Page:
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Thread: IPv6 annoyance

  1. #1
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    IPv6 annoyance

    rsync has --ipv6 and --ipv4 not as a preference but as an exclusive use. i want to use IPv6 when i can because the heavy video loads we have these days are primarily on IPv4. many sites i have scripts connect to don't have IPv6 or they have DNS without server setup or routing done right. without those options rsync gives up on certain failures. for connection refused, it does work right but that's a less common failure mode. so i had to code my scripts to look for other failure modes on exit, and try again. so i have it try with --ipv6 and if that fails, try again with --ipv4.

    where is the best place to chat about various scripting and programming specifically on Linux?
    Social distancer, System Administrator, Programmer, Linux advocate, Command Line user, Ham radio operator (KA9WGN/8, tech), Photographer (hobby), occasional tweeter

  2. #2
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    Re: IPv6 annoyance

    I think this is a decent place to talk about scripting for Linux. I write applications for a living for Linux specifically.

    When I'm dealing with bash, I use bash -e for catching errors. Otherwise Python has a powerful exception handling.

    Error handling is a common step you should be taking in all scripts, as your script will fail, and you should have a reasonable way to end the script without breaking your system.

    Concerning your IPv6 annoyance, DNS works on the client. When you query a DNS server, it will provide you IPv4 or IPv6 depending on the table configured. IPv6 is actually a less efficient than IPv4 since the data packets are larger in IPv6, which is likely why you are seeing less distributors using IPv6 for media content... if what you say is true, you're addressing many informal servers with your script.

  3. #3
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    Re: IPv6 annoyance

    There is a "Programming talk" sub-forum of "Development and programming" that you could choose to use. Some programmers don't read in the cafe, and your posts might take longer to get buried there.

    The man page for rsync says "prefer" the chosen protocol, but I agree that in practice it simply fails if the "preferred" protocol is not available. I would regard this as a bug in either rsync or the manual.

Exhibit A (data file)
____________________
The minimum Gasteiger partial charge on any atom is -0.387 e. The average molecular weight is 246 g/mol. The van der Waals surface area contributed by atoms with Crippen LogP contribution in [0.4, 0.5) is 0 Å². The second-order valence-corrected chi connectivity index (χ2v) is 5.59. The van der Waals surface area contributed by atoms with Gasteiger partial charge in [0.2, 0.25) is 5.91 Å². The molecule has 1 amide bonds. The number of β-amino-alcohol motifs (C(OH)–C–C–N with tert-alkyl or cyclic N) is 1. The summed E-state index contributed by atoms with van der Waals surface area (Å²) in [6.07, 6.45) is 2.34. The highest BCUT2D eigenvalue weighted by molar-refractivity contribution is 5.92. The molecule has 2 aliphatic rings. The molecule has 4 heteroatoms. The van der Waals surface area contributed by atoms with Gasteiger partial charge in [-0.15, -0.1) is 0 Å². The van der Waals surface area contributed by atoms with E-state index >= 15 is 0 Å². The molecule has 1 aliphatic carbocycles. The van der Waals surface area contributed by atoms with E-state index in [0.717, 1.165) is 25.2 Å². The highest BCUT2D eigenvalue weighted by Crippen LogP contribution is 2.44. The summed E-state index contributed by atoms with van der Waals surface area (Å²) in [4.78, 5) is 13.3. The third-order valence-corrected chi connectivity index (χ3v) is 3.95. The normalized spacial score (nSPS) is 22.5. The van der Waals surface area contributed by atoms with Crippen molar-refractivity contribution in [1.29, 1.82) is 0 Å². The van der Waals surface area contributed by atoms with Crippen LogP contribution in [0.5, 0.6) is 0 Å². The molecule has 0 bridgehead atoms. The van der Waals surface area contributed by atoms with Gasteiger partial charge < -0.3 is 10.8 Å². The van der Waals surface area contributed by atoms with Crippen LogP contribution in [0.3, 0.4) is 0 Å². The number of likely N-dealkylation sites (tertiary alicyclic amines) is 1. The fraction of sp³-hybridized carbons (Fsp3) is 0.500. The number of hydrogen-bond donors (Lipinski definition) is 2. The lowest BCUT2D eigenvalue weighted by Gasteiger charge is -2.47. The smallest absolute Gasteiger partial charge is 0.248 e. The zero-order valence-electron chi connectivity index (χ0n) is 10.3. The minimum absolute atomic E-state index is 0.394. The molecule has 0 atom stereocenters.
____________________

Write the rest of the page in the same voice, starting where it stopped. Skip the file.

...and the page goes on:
You could use something like this to test whether the target has an IPv6 address:
    Code:
    if host ubuntuforums.org | grep 'IPv6' > /dev/null ; then ipver=6 ; else ipver=4 ; fi
    rsync --ipv$ipver etc...
    but it will still fail if you don't have a routing entry for the chosen protocol. I can't think of anything better than what you are doing - try v6 and then try v4 if v6 fails.

  4. #4
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    Re: IPv6 annoyance

    Quote Originally Posted by EuclideanCoffee View Post
    I think this is a decent place to talk about scripting for Linux. I write applications for a living for Linux specifically.
    These types of jobs are fairly rare where I'm at. What kind of stack do you work with?

    where is the best place to chat about various scripting and programming specifically on Linux?
    I shudder to say reddit's /r/bash /r/perl /r/node (since I've abandoned that site due to the excessive amount of astroturfing in all subs from technology to religious), but you would have the highest reach there.

    This forum is probably one of the higher traffic ones. IIRC back in the day the C Programming channel on Freenode was pretty active. I imagine those channels still are.

  5. #5
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    Re: IPv6 annoyance

    i suspect most of the traffic on video conversation sites is on IPv4 because the vast majority of the client computers are (e.g the schools and their kids). even today i would use IPv4 on a service site meant to be accessible by everyone in the USA or some fraction thereof (e.g a local district). yet i put extra stuff on IPv6-only in some places. i have been intending to work up some Apache configs to do this on a directory by directory basis. i hear that some porn sites do this.

    i suspect the rsync man page author just has a different understanding of the word "prefer". that's what it felt like, anyway.

    i would most prefer (there's that word, again) to confine my programming talk to Linux or at least Unix or POSIX environments. i think all non-Windows cloud environments are Linux. but there are some BSD AMIs on AWS.

    i have been checking in on /r/aws some. but reddit does seem like a noisier place. twitter doesn't fit the need at all (i have multiple accounts there which they do allow). IRC just invites various attacks at times. and LinkedIn just isn't in enough for me (i'm retired, so the place just doesn't feel very in to me).
    Social distancer, System Administrator, Programmer, Linux advocate, Command Line user, Ham radio operator (KA9WGN/8, tech), Photographer (hobby), occasional tweeter

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